- Quinnipiac men’s basketball moves down to .500 in MAAC play with 75-72 loss to Niagara
- Quinnipiac men’s basketball falls short in 65-63 loss to Canisius
- Dean of School of Communications Mark Contreras resigns
- Quinnipiac student robbed at gunpoint in Washington D.C.
- Quinnipiac men’s basketball splits opening MAAC weekend after loss to Rider
- Runnin’ the Point: New Year’s resolutions for Quinnipiac men’s basketball
- Murphy’s Law: Milestone mania
- Pecknold gets 500th win as Quinnipiac men’s ice hockey cruise past Colgate
- Quinnipiac women’s ice hockey captain Melissa Samoskevich drafted No. 2 in NWHL Draft
- The gift of education
U2: Going strong since 1976
1976 – Feedback is formed in Dublin, after Larry Mullen Jr. posts a note looking for band members in his high school. Dik and Dave Evans, Adam Clayton and Paul Hewson answered his post, and the birth of U2 began.
Eighteen months later, Feedback decided to change their name to The Hype. While touring all over Ireland, and trying to eek out a musical career, they finally win studio time in 1978, followed by yet another change in name to U2 a month later.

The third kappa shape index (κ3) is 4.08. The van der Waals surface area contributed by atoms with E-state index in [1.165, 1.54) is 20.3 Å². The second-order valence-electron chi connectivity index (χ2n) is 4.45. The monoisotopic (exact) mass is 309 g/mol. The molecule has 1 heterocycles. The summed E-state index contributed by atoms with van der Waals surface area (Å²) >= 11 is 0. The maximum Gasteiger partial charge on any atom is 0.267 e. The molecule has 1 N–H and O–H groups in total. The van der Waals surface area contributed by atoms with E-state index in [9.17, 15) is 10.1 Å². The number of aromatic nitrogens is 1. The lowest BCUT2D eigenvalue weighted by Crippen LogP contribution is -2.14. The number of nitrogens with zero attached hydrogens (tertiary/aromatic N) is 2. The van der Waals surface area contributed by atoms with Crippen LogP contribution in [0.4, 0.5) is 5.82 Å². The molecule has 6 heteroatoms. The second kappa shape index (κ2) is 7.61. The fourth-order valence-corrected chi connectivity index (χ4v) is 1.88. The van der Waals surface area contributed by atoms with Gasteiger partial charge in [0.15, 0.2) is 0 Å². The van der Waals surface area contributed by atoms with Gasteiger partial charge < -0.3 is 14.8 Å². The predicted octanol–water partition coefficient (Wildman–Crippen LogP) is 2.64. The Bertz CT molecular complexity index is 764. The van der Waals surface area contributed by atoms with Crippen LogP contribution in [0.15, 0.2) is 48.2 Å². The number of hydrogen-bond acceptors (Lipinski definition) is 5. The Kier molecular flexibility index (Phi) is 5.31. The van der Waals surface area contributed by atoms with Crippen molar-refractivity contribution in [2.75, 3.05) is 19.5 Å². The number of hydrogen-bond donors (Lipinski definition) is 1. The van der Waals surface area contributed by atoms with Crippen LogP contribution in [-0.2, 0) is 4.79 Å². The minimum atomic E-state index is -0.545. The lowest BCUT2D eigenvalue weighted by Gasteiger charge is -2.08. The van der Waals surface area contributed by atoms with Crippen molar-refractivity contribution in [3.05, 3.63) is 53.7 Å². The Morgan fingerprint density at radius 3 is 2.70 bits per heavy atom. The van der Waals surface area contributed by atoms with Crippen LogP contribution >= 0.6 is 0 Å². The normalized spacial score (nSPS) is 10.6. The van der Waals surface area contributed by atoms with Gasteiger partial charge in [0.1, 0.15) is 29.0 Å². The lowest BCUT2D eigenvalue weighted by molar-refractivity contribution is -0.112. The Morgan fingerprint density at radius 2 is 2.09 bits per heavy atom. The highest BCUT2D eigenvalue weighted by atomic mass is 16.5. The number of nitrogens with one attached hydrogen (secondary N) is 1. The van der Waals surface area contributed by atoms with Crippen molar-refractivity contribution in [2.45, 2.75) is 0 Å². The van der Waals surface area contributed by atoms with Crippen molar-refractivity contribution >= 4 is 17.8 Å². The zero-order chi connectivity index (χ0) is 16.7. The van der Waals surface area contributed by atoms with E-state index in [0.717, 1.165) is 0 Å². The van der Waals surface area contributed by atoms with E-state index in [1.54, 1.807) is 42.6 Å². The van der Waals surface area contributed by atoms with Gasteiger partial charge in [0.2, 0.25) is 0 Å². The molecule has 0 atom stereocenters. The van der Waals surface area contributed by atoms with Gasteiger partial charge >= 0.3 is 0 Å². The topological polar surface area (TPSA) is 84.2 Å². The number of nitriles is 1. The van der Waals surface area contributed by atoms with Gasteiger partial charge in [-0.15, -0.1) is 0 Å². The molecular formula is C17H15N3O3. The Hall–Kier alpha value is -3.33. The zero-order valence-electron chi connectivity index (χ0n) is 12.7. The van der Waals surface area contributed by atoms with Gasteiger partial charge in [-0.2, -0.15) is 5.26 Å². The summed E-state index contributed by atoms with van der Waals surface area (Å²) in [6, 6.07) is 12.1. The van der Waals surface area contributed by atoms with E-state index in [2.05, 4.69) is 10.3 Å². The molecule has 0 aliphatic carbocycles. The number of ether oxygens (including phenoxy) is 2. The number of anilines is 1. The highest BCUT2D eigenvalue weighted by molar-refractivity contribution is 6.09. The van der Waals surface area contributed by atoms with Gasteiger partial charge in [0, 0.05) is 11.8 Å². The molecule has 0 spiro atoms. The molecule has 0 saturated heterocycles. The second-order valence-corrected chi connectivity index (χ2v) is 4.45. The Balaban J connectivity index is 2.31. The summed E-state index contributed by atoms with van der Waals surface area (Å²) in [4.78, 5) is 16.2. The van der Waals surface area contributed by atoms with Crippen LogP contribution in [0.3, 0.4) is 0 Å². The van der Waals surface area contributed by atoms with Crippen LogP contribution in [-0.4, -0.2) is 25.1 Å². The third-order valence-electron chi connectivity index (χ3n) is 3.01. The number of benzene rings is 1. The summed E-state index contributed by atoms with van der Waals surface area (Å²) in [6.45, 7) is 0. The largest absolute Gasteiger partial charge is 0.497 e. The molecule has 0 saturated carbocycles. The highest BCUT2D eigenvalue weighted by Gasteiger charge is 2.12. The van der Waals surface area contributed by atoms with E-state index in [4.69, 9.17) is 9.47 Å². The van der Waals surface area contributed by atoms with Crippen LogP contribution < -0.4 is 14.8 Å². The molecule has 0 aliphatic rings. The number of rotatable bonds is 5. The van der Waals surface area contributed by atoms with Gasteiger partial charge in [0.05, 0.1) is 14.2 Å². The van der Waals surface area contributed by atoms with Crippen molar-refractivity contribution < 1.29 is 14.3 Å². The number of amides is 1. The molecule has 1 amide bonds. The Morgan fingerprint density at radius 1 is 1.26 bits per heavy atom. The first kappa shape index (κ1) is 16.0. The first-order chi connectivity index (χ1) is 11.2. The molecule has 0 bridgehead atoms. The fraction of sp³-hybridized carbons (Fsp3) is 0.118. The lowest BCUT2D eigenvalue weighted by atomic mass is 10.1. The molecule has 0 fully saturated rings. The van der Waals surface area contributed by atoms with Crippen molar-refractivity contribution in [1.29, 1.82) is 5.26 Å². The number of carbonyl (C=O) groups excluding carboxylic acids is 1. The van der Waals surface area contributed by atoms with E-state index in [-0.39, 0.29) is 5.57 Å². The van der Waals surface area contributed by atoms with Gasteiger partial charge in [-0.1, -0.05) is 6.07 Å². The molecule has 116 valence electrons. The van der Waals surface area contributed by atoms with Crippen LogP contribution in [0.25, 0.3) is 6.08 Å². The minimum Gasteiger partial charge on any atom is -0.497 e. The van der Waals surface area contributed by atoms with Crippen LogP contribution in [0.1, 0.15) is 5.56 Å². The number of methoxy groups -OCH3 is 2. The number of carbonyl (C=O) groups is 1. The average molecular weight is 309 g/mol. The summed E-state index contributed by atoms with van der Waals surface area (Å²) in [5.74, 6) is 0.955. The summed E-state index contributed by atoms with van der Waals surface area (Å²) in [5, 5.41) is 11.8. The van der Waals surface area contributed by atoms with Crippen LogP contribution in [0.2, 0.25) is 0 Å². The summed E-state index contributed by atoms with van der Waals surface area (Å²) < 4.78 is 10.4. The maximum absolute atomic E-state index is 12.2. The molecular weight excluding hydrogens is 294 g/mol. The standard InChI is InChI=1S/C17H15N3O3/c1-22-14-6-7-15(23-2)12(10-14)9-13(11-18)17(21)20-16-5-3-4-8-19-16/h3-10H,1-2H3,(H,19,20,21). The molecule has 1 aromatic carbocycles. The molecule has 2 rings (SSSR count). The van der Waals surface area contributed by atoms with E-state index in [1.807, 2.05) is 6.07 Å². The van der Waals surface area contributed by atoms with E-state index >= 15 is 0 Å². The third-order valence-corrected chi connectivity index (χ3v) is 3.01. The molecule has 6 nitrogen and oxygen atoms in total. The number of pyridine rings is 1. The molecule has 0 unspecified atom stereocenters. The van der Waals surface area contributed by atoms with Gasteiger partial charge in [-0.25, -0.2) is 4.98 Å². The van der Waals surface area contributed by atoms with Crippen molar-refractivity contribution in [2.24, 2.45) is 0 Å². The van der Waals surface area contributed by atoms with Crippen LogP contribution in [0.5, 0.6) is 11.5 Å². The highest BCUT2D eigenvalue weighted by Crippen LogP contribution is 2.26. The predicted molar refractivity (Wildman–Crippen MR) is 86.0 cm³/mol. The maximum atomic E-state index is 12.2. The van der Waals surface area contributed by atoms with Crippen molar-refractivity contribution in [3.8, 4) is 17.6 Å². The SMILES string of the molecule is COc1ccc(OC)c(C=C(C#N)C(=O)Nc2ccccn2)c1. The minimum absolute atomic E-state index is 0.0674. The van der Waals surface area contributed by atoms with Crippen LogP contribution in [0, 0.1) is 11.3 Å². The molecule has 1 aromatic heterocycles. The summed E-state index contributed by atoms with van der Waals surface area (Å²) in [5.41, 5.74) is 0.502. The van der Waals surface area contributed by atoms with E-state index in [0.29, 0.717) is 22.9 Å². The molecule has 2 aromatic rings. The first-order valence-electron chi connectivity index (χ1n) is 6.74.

By 1980, U2 was receiving a lot of publicity in Ireland, and began playing bigger venues than they ever had before. Soon being aired on the Late Late Show, Ireland’s leading national talk show, U2 released their first album “Boy” in October (1980), after signing a contract with Island records a few months before.
Touring still in Ireland and all over Europe, U2 hit the US by storm. “Boy” began climbing on the Billboard, and in 1983, “War” was released. Becoming one of U2’s most acclaimed albums, “War” helped to symbolize and create U2’s unique image and musical ingenuity.
Following “War” came the “Unforgettable Fire” in 1984, featuring the song “Pride”; “The Joshua Tree” in 1987 featuring “Where the Streets Have No Name,” and “Still Haven’t Found What I’m Looking For”; and “Rattle and Hum” in 1988. Topping charts all over Europe and the US, U2 were becoming rock icons.
“Acting Baby” came several years later in 1991, and was regarded as one of U2’s most re-inventive and sonic albums to date. After the release of “Zooropa” in 1993, the band decided to take a couple of years off before the 1997 release of “Pop,” which featured “Staring at the Sun,” and “Discotheque.”
2000 – the release of “All That You Can’t Leave Behind”, featuring “Beautiful Day” and “Elevation”; proving once again that U2 never quits, originality and ability to write music to cater what they deem important and viable is still the group’s number one priority.
Making their mark on music history as being one of the greatest bands ever, U2 stands to show that greatness, success and influential prowess can be achieved through dedication, passion and drive. Being such a pervasive influence on rock today, U2 is seen as legends whose music will be forever.